I waited with sweating palms and short breaths, bad vending machine food stuck inside my cheeks as her father came into the waiting room and said, "It's a baby girl." I was twelve. No longer an only child. I had a half sister.
I watched her in a baby swing - the ones you wind up and set rocking - and I sneezed and she laughed...a huge laugh out of a six month old. And so I sneezed again - fake sneeze. And she laughed harder. So loud, so tickled, happy tears crawling down her cheeks. And I sneezed again and again and she cackled and cackled and I began to learn more about unconditional love.
Oh, how she was stubborn. Oh, how she had to have her way. Oh, how we were so much the same. And oh, how we fought. Yes I was 17 and she was 5. So what? We did such battle when I babysat. I had changed her diapers. I had stayed up with her some nights when she was scared and so I had the right to tell her what to do! She'd have none of it. She told me what she thought about me and bellowed "I hate you!!!" as she ran to her room. And I went in there and hugged her as she kicked and screamed for me to let her go...and eventually her body went limp and she began to curl her limbs around me, and her head fell upon my chest and she cried soft sobs. And I realize that though we were both so stubborn...these tears had nothing to do with me. She had entered this world haunted. And it would take much to exorcise that.
Back from college, I stood in an elementary school hallway with a big yellow visitor's badge stuck to my shirt. And around the corner a line of munchkins came marching. She didn't know I was coming. Near the back of the line, she finally looked up to see me there. Surprise! A lunch date. She was permitted to leave the chain of children and take my hand. And we were off!...through the lunch line of hairnets and unrecognizable food and to a table not meant for a 20 year-old ass (especially mine). She babbled excitedly about her class...their projects...her teacher...her second grade friends. I shared what I could of the college experience. Lunches are so short in elementary school. She rejoined the line. Conformed as she was told. Her teacher smiled at me and winked as they faded around the corner, little shoes clicking on a checkered tiled floor.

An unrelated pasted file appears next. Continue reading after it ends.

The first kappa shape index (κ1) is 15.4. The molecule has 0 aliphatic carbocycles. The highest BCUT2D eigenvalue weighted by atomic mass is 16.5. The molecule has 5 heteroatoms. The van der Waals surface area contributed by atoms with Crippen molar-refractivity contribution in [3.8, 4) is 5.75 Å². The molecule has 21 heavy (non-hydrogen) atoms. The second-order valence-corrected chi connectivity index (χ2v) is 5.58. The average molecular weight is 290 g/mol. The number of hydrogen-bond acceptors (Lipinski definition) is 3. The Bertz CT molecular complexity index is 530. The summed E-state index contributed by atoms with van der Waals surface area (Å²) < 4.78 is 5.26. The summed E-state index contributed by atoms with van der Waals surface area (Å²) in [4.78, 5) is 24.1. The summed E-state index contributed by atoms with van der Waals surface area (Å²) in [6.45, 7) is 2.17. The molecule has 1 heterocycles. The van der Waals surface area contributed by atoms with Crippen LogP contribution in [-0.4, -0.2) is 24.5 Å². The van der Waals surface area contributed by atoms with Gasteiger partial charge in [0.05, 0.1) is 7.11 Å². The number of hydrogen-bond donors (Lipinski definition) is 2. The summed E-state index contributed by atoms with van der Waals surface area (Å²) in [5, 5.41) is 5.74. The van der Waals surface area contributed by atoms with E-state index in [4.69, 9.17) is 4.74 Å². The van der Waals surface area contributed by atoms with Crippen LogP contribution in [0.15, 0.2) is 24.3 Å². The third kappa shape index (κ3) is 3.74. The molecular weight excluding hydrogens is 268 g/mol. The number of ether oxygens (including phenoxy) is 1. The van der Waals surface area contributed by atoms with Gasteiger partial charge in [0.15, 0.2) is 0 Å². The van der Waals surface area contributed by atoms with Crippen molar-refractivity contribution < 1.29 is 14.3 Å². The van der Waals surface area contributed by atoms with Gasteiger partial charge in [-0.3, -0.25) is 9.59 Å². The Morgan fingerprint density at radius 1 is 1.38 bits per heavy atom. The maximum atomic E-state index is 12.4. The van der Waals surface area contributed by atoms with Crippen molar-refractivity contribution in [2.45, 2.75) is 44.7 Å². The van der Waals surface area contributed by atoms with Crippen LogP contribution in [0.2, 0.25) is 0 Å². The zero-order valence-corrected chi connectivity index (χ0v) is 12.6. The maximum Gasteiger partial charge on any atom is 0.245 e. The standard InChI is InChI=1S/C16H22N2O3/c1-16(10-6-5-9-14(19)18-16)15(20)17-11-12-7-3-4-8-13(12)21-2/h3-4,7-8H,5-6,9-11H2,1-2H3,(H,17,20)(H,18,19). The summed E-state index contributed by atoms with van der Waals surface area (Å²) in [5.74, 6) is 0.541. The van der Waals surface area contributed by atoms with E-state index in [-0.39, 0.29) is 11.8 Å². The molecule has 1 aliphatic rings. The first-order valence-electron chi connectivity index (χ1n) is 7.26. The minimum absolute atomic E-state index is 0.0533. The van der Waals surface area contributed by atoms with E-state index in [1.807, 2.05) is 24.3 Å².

I was marinating in dramatic tension. I'd walk out the door and be back to Dallas and then off to Portland in a U-haul. Away from Texas. And thousands of miles away from family. Good-bye time. A hot afternoon. The high windows cast perfect rectangles across the living room. I stood up from the couch and the embraces began. And she looked at me...now twelve. In between little girl and young woman. She hugged at my waist. A tight, forever hug. And my mother, eyes fully welled, mouthed to me... "pick her up." I reached under her arms and lifted her. She wrapped her arms and legs around me...and she wept. And I wept...holding her as I did when she was a napping toddler those not so many years ago.
And then a strange and inevitable acceleration. The Portland years. So many and so fast. A birthday visit for her fifteenth birthday. Living with me while her mother battled a divorce in Texas. Giving her an internship at the theatre (no one takes line notes like she does!) Offering her a place to stay when things got bad...and worse. And then becoming roommates, and fighting like roommates...but quieter than in the past, passive aggression as the new "I hate you!!!". Wiping tears off her face during her first big break-up. Hugging her in another good-bye moment as she headed to California to breathe in a new understanding of herself. Phone conferences about school, career, travel, and of course...what to do with our family. Embracing her as she returned to Portland...with much baggage in tow.
Yesterday we had a winter blast hit the city. Snow and wind and magical spirits reminding us of all the meanings of cold. And there is much cold here. My family is divided. I am on the outside...anchored firmly to boundaries and principles. And so that leaves one person to call family. You know who. And call we did - literally. With my partner out of town, this empty house was beginning to assert its weight. And who better to offer levity?
She came over, exuding such excitement about the snow. She has this ability to harness a child's wonderment in almost any given moment - and it's incredibly charming and makes her shine so bright. After a quick coffee warm up, we decided a walk was in order. I bundled up and put snow grips on my shoes. And off we trekked down the white path. She casually reached down to grab some snow. "Don't you dare!" I yelled at her with as much big brotherly authority as I could muster. Oh how tempted she was, the snowball forming in her hand. Her eyes were filled with much mischief. Again, quite charming - but not enough to stop my threats. "You will be SO dead if you do that! You have no idea. YOU DON'T EVEN KNOW!!!" And we giggled and the dance of 'will she? won't she? will she? won't she?' went on a bit longer until I managed to slap the frigid ammunition from her hand and send it exploding onto the road.
We laughed. We slipped. We stepped over yellow snow. We shivered as whirling dustdevils of icy powder assaulted us in the ripping wind. We cursed the teenager racing down a long driveway to do doughnuts. We marveled at the obvious joy of dogs in the park. And at one point, she grabbed her camera phone, wrapped her arm around me and directed me toward the lens. A quick click. A moment in time captured. This moment. Precious. And needed. Me - now 35. Her - now 23. Friends and unconditional love.
I wrote "I had a half sister." But of course, she is my whole sister. And now...she is my whole family. There is nothing and no one in the world I love more than my sister, Katie. And yesterday, we got to play in the snow...